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There is one characteristic which is shared by some of the most efficient and effective parts of the modern welfare state: auto-enrolment. 

Whether it is for workplace pensions, Cost of Living Payments, or the Warm Home Discount, the proactive use of data to administer schemes which boost people’s living standards has proven to be one of the best tools available to ministers – especially in any attempt to change behaviour as well as to help poorer households with the stubbornly high costs of food and other essentials.

This tool is particularly adept at tackling one of the issues which has long bedevilled parts of the welfare state; namely, low take-up among households who are eligible for support but do not access it due to a lack of awareness, difficulties in navigating the application process, or stigma.  

The opportunity to use this tool to strengthen the nutritional safety net – Healthy Start and free school meals – must now be grasped if Rishi Sunak is to realise his aspiration, which we share, of reducing the numbers of people needing to use food banks before the next general election.

Healthy Start is a brilliant NHS scheme through which families on low incomes, with children under the age of four, receive at least £4.25 each week toward fruit, vegetables, and milk. However, more than 200,000 potential beneficiaries are currently missing out on the scheme, representing 37% of all those who are eligible. That figure rises to 45% in the area represented by Mr Sunak. The best estimates suggest that a similar number of children in England are eligible but not registered for free school meals.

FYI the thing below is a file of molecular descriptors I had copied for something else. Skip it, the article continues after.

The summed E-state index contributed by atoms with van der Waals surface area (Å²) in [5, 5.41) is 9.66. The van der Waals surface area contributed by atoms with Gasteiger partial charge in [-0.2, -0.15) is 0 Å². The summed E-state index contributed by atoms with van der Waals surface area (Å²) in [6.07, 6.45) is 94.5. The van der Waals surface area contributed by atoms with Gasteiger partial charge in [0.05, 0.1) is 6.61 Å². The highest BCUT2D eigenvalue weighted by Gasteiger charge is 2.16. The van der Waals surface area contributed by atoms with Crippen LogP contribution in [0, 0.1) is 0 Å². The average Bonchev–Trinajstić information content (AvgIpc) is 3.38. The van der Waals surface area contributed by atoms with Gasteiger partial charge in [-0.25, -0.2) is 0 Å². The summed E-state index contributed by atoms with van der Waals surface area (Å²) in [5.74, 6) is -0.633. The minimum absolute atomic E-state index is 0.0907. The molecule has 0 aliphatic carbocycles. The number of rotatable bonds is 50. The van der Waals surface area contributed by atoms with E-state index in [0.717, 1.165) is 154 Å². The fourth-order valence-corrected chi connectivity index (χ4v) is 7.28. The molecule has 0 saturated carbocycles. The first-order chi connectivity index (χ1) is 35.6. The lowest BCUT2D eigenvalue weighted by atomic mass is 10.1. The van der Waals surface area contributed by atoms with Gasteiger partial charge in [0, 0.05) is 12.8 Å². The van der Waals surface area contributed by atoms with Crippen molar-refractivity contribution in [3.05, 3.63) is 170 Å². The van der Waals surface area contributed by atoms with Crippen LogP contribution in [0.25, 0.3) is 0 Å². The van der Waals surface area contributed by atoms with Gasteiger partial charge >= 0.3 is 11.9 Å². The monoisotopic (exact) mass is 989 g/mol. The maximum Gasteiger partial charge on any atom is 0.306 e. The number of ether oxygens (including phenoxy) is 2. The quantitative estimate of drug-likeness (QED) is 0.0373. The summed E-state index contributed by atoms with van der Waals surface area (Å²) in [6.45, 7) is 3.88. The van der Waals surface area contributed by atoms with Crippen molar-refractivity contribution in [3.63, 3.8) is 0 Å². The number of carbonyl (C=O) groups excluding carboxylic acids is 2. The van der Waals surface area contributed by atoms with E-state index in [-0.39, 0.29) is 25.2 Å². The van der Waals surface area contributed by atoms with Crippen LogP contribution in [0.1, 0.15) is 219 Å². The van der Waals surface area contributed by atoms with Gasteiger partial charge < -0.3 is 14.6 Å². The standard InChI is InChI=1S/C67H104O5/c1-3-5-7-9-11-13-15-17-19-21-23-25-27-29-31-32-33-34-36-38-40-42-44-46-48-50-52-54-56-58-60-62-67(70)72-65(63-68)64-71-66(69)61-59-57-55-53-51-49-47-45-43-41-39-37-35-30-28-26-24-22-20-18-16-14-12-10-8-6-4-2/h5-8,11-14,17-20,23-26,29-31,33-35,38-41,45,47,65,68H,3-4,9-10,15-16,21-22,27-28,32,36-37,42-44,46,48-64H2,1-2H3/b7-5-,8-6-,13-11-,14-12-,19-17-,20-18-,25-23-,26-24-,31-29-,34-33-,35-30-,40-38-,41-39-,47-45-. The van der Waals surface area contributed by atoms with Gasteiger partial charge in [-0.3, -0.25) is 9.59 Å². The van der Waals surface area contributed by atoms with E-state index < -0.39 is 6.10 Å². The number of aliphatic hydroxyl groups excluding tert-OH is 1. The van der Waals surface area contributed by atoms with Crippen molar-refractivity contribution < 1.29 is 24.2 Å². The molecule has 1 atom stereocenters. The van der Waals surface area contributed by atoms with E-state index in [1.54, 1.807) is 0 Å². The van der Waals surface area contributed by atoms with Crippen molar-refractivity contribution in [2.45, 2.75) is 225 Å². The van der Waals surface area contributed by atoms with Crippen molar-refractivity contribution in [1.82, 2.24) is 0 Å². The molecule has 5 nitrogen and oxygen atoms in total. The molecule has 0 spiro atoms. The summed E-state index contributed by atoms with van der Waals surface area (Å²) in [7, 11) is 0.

In respect of free school meals, take-up could be maximised by giving all local authorities the tools they need automatically to identify and then register all eligible children in their area for free school meals (with an opt-out function for families who do not wish to be registered). For Healthy Start, it is central government departments that know which children are eligible but not registered to receive their entitlement, and upon whom those tools would need to be bestowed. Taken together, these two measures could boost family budgets to the tune of more than £100 million a year. 

In Bright Blue’s Building Up: The future of social security, the authors propose the creation of a Social Security Digital Platform which, amongst other functions, would enact a policy of auto-enrolment. This would ensure all households in receipt of certain benefits are simultaneously signed up to other forms of support for which they are eligible. Such a move would represent a welcome and lasting piece of welfare reform.  

In the short term, there is a backbench bill being presented to the House of Commons, with cross-party support from 60 MPs, which would secure full take-up of Healthy Start by shifting it from ‘opt in’ to ‘opt out’. Were the government to accept this bill, and initiate a process of auto-enrolment, it would at a stroke begin to move the welfare state onto a more proactive footing and, in doing so, ensure hard-pressed families are able to make healthier choices while stretching their budgets further.

Andrew Forsey is National Director of Feeding Britain. Views expressed in this article are those of the author, not necessarily those of Bright Blue. [Image: Sandy Millar]